This means that the call to GetPreamble will return an empty array, and therefore no BOM will be written to the underlying stream.

share|improve this answer
    
The encoding is a user setting in our program (which sends text messages over TCP)... it's retrieved with a simple parse with enc = Encoding.GetEncoding(...). The only way around I found was to actually add if (enc is UTF8Encoding) enc = new UTF8Encoding(false); behind it. A pretty dirty fix though, but I see no other way to solve it... –  Nyerguds Apr 11 '13 at 11:41
    
@Nyerguds That's not the only way. You can abstract the obtaining of the encoding into an interface that given a parameter, gets the encoding. Then you pass/inject an implementation of that interface into your code. It then makes everything quite clean. –  casperOne Apr 11 '13 at 11:45
    
That kinda just moves the same thing to a different class. Overall, I just find it utterly bizarre that the GetEncoding somehow manages not to use the default constructor. Ah, well. –  Nyerguds Apr 11 '13 at 11:53

My answer is based on HelloSam's one which contains all the necessary information. Only I believe what OP is asking for is how to make sure that BOM is emitted into the file.

So instead of passing false to UTF8Encoding ctor you need to pass true.

    using (var sw = new StreamWriter("text.txt", new UTF8Encoding(true)))

Try the code below, open the resulting files in a hex editor and see which one contains BOM and which doesn't.

class Program
{
    static void Main(string[] args)
    {
        const string nobomtxt = "nobom.txt";
        File.Delete(nobomtxt);

        using (Stream stream = File.OpenWrite(nobomtxt))
        using (var writer = new StreamWriter(stream, new UTF8Encoding(false)))
        {
            writer.WriteLine("HelloПривет");
        }

        const string bomtxt = "bom.txt";
        File.Delete(bomtxt);

        using (Stream stream = File.OpenWrite(bomtxt))
        using (var writer = new StreamWriter(stream, new UTF8Encoding(true)))
        {
            writer.WriteLine("HelloПривет");
        }
    }
share|improve this answer

Seems that if the file already existed and didn't contain BOM, then it won't contain BOM when overwritten, in other words StreamWriter preserves BOM (or it's absence) when overwriting a file.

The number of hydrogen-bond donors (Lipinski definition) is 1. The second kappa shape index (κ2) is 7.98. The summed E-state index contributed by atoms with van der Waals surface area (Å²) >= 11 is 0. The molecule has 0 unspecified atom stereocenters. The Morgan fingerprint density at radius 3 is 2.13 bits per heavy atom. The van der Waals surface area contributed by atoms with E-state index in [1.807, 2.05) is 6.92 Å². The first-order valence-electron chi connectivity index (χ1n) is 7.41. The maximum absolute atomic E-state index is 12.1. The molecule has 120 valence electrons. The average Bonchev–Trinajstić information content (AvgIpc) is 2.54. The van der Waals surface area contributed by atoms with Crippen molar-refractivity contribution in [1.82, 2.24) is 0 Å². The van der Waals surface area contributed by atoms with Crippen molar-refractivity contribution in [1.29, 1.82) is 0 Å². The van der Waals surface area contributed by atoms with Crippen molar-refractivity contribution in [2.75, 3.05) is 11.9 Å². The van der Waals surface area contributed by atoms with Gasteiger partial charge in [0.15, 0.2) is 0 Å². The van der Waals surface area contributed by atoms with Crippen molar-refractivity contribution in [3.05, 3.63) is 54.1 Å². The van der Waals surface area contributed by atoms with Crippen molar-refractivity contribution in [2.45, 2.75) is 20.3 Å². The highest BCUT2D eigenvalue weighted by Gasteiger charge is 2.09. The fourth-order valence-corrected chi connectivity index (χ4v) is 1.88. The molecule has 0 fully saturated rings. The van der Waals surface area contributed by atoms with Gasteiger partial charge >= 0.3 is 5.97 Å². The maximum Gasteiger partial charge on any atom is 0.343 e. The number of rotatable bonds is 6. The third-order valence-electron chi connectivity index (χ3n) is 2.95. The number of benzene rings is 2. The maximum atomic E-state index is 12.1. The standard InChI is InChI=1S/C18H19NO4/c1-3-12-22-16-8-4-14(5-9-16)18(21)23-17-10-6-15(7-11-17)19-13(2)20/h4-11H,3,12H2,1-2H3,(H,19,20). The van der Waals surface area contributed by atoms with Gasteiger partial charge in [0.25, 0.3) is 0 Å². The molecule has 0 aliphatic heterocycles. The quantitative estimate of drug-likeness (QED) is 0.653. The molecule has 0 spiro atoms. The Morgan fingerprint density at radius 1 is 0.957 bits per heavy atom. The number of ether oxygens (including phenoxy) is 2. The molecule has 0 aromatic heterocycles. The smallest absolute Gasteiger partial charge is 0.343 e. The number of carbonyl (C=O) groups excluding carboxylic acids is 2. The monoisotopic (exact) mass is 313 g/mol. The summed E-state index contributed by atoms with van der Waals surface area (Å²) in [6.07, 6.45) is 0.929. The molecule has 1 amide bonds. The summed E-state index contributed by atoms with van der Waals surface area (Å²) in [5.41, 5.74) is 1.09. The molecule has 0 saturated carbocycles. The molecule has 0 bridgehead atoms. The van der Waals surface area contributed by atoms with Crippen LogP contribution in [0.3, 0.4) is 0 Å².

share|improve this answer

Could you please show a situation where it don't produce it ? The only case where the preamble isn't present that I can find is when nothing is ever written to the writer (Jim Mischel seem to have find an other, logical and more likely to be your problem, see it's answer).

My test code :

var stream = new MemoryStream();
using(var writer = new StreamWriter(stream, System.Text.Encoding.UTF8))
{
    writer.Write('a');
}
Console.WriteLine(stream.ToArray()
    .Select(b => b.ToString("X2"))
    .Aggregate((i, a) => i + " " + a)
    );
share|improve this answer

I found this answer useful (thanks to @Philipp Grathwohl and @Nik), but in my case I'm using FileStream to accomplish the task, so, the code that generates the BOM goes like this:

using (FileStream vStream = File.Create(pfilePath))
{
    // Creates the UTF-8 encoding with parameter "encoderShouldEmitUTF8Identifier" set to true
    Encoding vUTF8Encoding = new UTF8Encoding(true);
    // Gets the preamble in order to attach the BOM
    var vPreambleByte = vUTF8Encoding.GetPreamble();

    // Writes the preamble first
    vStream.Write(vPreambleByte, 0, vPreambleByte.Length);

    // Gets the bytes from text
    byte[] vByteData = vUTF8Encoding.GetBytes(pTextToSaveToFile);
    vStream.Write(vByteData, 0, vByteData.Length);
    vStream.Close();
}
share|improve this answer

Your Answer

 
discard

By posting your answer, you agree to the privacy policy and terms of service.

Not the answer you're looking for? Browse other questions tagged or ask your own question.